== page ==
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Re: [TCML] large DC coil power supply

You asked about 480v hazards on a generator.
The stock answer is " it depends ". :)

The problem with any generator is rotational
Inertia.  If a fault occurs worst case between
Generator windings and line side of first OCPD
Times up to 250 ms to fully shut down a
1 megawatt Caterpillar diesel genset, and that
Includes "scamming" the field.  These 
Controls won't be available on a Rental Unit.
Bottom line is in most cases even with full
Differential protection relaying, afh levels on
Genders are usually 3, 4, or Dangerous
( no PPE exists, energized work prohibited)

Dave S.

On Aug 15, 2010, at 7:00 PM, jimlux <jimlux@xxxxxxxxxxxxx> wrote:

> David Sharpe wrote:
>> Jim
>> Since I am working with switchgear on a daily basis, I can give a little
>> guidance from the power side...
>> <SNIP>
>>> Clearly, this is bigger than typical residential loads, so that means
>>> probably using a standalone generator, and in this class, that means 3 phase
>>> too, which is nice.  So, does one start with 240 or 480?
>> ----------------------------------------
>> 120/208 wye is a standard secondary voltage for three phase medium
>> voltage dry type CPT's.  30kVA is smallest size, however it weighs as
>> much as 3 oil filled pole pegs ( ~ 700 lbs).  Primary (HV) has +/- 7.5%
>> or 2.5% taps.
>> http://www.gedigitalenergy.com/products/specs/3CPT3-60-30.pdf
> So, a pair of pigs in open delta might be a smaller/lighter way to go to get from generator low voltage to HV, assuming the thermal ratings are managed properly.  These won't be hanging on a pole in the hot sun, after all.
> (of course, open delta won't get the inbetween phases if I wanted to do a 12 pulse rectifier)
>> Another point, stay away from 480V single or three phase.  Available fault
>> currents and arc flash/shock hazards are significantly higher with 480
>> then 240V or less. 
> Even on a generator?  I would think that the fault current would be limited by the impedance of the generator.  On conventional distribution, sure.. 480 will have a LOT less impedance, just because it's used for bigger loads, if nothing else.
> 125kVA transformer or smaller @ 240V with available
>> bolted SC of 10kA or less has a AF HRC of '0' (street clothes, cotton;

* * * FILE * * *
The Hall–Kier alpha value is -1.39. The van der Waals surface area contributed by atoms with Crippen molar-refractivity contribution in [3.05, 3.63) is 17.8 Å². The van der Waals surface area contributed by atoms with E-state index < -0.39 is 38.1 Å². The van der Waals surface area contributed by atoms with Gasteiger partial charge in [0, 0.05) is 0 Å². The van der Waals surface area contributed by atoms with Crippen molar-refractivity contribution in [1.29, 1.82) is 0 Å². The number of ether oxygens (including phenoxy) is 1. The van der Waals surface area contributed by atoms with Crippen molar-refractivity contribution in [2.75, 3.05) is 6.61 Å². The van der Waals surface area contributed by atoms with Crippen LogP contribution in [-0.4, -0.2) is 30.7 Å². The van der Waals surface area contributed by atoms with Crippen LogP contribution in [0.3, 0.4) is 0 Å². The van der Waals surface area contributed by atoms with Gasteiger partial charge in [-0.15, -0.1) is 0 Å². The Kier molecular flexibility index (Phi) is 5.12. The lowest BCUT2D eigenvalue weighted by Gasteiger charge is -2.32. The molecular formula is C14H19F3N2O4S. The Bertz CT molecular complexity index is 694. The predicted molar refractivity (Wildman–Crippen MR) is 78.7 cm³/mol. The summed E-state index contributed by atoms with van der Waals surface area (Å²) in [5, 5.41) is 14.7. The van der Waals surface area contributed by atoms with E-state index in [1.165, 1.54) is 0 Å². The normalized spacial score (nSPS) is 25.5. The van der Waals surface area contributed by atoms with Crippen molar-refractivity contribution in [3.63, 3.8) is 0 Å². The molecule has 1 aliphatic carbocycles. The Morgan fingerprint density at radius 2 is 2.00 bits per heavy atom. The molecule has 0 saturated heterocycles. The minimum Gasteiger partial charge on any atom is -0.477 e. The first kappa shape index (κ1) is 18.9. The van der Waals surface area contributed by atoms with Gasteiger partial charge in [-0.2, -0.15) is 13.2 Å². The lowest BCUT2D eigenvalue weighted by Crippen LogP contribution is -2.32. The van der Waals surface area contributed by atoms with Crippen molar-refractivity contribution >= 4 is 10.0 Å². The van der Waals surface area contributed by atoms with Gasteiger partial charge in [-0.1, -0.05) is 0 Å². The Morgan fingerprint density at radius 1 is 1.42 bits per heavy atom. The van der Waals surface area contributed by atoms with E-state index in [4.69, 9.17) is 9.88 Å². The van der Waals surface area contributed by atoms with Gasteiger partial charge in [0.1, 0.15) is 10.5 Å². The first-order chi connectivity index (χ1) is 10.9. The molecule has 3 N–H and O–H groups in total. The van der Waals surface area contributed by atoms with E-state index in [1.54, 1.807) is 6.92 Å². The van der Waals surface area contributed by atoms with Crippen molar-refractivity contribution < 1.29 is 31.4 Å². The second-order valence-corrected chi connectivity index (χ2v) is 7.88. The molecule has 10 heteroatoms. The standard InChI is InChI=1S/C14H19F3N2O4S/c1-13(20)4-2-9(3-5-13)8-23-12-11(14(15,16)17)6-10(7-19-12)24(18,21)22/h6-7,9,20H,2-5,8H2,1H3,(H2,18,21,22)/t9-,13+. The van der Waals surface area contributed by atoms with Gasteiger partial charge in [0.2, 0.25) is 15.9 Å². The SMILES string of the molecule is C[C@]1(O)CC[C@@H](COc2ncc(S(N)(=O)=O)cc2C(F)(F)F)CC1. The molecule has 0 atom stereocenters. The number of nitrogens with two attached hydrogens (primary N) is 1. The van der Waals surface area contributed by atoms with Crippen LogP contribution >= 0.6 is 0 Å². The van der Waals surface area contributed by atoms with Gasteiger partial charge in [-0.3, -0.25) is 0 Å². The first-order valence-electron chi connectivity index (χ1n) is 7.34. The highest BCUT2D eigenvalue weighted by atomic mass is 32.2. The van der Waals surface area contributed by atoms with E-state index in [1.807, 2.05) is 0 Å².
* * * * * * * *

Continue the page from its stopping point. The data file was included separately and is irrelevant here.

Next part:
>> voltage rated gloves).
> And, as well, 240V switchgear/plugs/receptacles/wiring are cheaper, more available (e.g. one could conceivably buy stuff at Home Depot for on the spot repairs), now that I think about it.
>  Would be excellent if the generator you select
>> has field control adjustability, then you simply adjust generator output
>> reactive power via field excitation.  Field excitiation DC power
>> requirements are approximately 0.5-2.0% of machine output
>> (construction, speed/poles dependent).
> I'll have to look into that.. I'm thinking fairly standard rental trailer mount units in the 30-50kVA range.  I'm not sure if they are set up to allow the casual rental customer to adjust the excitation.
> Good point though, because my load is likely pretty bad power factor.
>>> But, 2 or 3 transformers is a "big" package.. (but then, a 25kW coil is a
>>> big pile o' stuff anyway), and they're oil filled which makes transportation
>>> a bit more of a hassle.  Do you put them in separate road cases? or just one
>>> big 1000 pounder?
>> ----------------------------------------
>> 1-1000 lb case with dry type transformer shown above would work.
> But, from a "buying surplus" standpoint, I think the oil filled units would be cheaper than dry.  The dry has a lot more iron and copper for the same rating, which raises the scrap value.  I'm just starting to look into this, so haven't started calling around.  Might be a wash.
>> --------------------------------------
>>> But maybe there *is* some sort of industry that uses up 20kV 1 amp DC power
>>> supplies?  (yep.. buy 20 1kW class inverter microwave ovens, work out the
>>> non-trivial primary isolation issues, and run them in series/parallel)
>> --------------------------------------
>> Perhaps industrial microwave generators in the 50-100kW range?
> Or older 10kW-20kW class TV transmitters with a big klystron (today, most of these are solid state).  I have a 30kV,300mA supply for an E-beam system, but it's not trivially retrofittable for lower voltage/higher current (8020A rectifier tubes, for one thing)
>> --------------------------------------
>>> And then, once you've got your DC power.. how do you get it to the coil?
>>> It's fairly obvious that the power supply is big and bulky, and you're not
>>> necessarily going to want to stash it under the coil.. so that means running
>>> a few amps at 20kV around.. RG213 coax should do nicely for that.
>> --------------------------------------
>> Resonant DC PS would require charging inductor, de-Qing diode stack
>> and would provide up to 40kVDC.  Don't know if '213 would hold off that.
> Push the diode/inductor downstream of the power supply.  that keeps the voltages lower.  HV cable is probably the least of my problems.. there's lots of stuff around rated 50kV.
> tnx for the ideas
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